Is it worth the risk?

That’s what some Killeen residents are asking as details continue to emerge about a new chemical plant planned for the city’s business park.

The plant, owned by MGC Pure Chemicals America, will manufacture super-pure hydrogen peroxide, a cleaning chemical used in the semiconductor industry.

It’s also been disclosed that hydrogen peroxide, sulfuric acid and sodium hydroxide will be used and stored at the plant.

Given the potential volatility of the chemicals involved and the plant’s proximity to residential areas and schools, several residents are justifiably concerned — especially since local economic development officials have been less than forthcoming with information on the project.

That pattern can be traced back to the project’s groundbreaking last month, which was not open to the public. A Herald reporter was invited to come by after the ceremony to ask questions of MGC representatives, but when he arrived at the appointed time, the company reps and city officials had already left.

City council members were blindsided by the development, as the Killeen Economic Development Corporation apparently executed the contract with MGC without consulting or informing the council.

Considering the agreement calls for a $30 million plant that will manufacture toxic chemicals, it would seem some sort of heads-up would have been in order.

Not surprisingly, in the wake of the KEDC announcement, several residents contacted Killeen City Council members and voiced their concerns about the project — causing Council members Shirley Fleming and Steve Harris to organize a town hall meeting this week to provide some answers.

Certainly, KEDC officials deserve credit for their work on this deal, and it’s understandable that they wouldn’t want to tip their hand before most of the details were ironed out.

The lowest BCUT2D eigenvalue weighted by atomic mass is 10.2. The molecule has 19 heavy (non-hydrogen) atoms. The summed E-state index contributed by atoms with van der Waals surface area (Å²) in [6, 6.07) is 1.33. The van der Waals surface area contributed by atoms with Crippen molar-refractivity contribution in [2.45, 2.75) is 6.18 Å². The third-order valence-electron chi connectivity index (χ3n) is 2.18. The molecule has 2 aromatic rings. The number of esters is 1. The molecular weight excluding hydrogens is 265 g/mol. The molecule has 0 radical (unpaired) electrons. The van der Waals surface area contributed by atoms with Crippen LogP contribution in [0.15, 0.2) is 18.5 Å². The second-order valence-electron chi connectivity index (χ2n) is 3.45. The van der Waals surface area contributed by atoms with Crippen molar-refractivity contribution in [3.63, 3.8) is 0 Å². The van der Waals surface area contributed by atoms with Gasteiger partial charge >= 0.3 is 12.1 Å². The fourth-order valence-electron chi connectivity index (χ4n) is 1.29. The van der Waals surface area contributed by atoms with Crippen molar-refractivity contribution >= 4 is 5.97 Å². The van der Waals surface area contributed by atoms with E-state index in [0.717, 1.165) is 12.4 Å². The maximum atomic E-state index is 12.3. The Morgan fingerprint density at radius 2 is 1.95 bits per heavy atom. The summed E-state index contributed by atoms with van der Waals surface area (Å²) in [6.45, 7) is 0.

But this is one instance where the public should have had their say before the papers were signed.

For years, the KEDC has been criticized for not doing enough to bring industry and high-paying jobs to Killeen.

In the past decade, the city has attracted plenty of retail outlets, grocery stores and call centers, but nothing substantial.

That changed with last month’s announcement that a high-tech company would be locating in the Killeen Business Park, eventually creating 28 jobs paying more than $60,000 a year.

That’s good for the city’s economic base, and the employment picture.

The problem is, the new business is a chemical manufacturing plant — and that’s a fact that simply can’t be overlooked.

Granted, the plant will be tightly regulated and closely monitored — by the city, the Texas Commission on Environmental Quality and by federal agencies overseeing the handling, manufacture and transport of chemicals involved.

But no matter how many safeguards are put in place, there will always be the possibility of an accident that could impact public health and safety.

Chemicals needed for manufacturing will be shipped into the plant by rail, and super-pure hydrogen peroxide will be shipped out. Obviously, a serious derailment involving train cars carrying these chemicals could pose a threat to nearby residents.

A company spokesman told the Herald the plant will need 3 million gallons of water per month to operate, and the city of Killeen will provide that water. No doubt, residents want to know how will it be treated, and where the waste will be discharged. And what about regular emissions into the air over the plant?